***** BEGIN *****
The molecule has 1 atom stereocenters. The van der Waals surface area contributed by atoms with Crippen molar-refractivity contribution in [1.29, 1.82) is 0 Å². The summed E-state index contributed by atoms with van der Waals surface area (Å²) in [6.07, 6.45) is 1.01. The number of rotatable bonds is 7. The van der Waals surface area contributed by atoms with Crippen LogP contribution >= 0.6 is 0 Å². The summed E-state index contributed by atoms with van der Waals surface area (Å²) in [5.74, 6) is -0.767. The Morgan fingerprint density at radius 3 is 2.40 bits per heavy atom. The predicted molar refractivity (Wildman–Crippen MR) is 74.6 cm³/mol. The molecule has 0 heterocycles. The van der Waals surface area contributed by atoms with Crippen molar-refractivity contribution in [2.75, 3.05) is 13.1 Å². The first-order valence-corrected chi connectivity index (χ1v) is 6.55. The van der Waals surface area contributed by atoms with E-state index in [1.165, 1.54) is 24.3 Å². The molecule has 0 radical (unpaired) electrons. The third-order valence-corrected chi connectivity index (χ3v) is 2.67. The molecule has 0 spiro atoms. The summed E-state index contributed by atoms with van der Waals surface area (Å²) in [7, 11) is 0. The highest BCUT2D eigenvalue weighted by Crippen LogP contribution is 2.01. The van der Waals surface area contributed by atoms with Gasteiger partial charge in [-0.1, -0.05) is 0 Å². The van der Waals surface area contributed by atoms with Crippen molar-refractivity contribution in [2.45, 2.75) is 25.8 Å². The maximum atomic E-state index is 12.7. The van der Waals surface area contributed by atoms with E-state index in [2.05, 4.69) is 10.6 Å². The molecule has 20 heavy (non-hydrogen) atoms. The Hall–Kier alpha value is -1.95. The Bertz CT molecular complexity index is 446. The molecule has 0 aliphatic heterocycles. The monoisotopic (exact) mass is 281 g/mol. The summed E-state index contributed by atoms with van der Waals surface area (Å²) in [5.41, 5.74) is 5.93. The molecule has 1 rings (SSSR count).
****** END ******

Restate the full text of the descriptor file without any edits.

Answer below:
The molecule has 1 atom stereocenters. The van der Waals surface area contributed by atoms with Crippen molar-refractivity contribution in [1.29, 1.82) is 0 Å². The summed E-state index contributed by atoms with van der Waals surface area (Å²) in [6.07, 6.45) is 1.01. The number of rotatable bonds is 7. The van der Waals surface area contributed by atoms with Crippen LogP contribution >= 0.6 is 0 Å². The summed E-state index contributed by atoms with van der Waals surface area (Å²) in [5.74, 6) is -0.767. The Morgan fingerprint density at radius 3 is 2.40 bits per heavy atom. The predicted molar refractivity (Wildman–Crippen MR) is 74.6 cm³/mol. The molecule has 0 heterocycles. The van der Waals surface area contributed by atoms with Crippen molar-refractivity contribution in [2.75, 3.05) is 13.1 Å². The first-order valence-corrected chi connectivity index (χ1v) is 6.55. The van der Waals surface area contributed by atoms with E-state index in [1.165, 1.54) is 24.3 Å². The molecule has 0 radical (unpaired) electrons. The third-order valence-corrected chi connectivity index (χ3v) is 2.67. The molecule has 0 spiro atoms. The summed E-state index contributed by atoms with van der Waals surface area (Å²) in [7, 11) is 0. The highest BCUT2D eigenvalue weighted by Crippen LogP contribution is 2.01. The van der Waals surface area contributed by atoms with Gasteiger partial charge in [-0.1, -0.05) is 0 Å². The van der Waals surface area contributed by atoms with Crippen molar-refractivity contribution in [2.45, 2.75) is 25.8 Å². The maximum atomic E-state index is 12.7. The van der Waals surface area contributed by atoms with E-state index in [2.05, 4.69) is 10.6 Å². The molecule has 20 heavy (non-hydrogen) atoms. The Hall–Kier alpha value is -1.95. The Bertz CT molecular complexity index is 446. The molecule has 0 aliphatic heterocycles. The monoisotopic (exact) mass is 281 g/mol. The summed E-state index contributed by atoms with van der Waals surface area (Å²) in [5.41, 5.74) is 5.93. The molecule has 1 rings (SSSR count).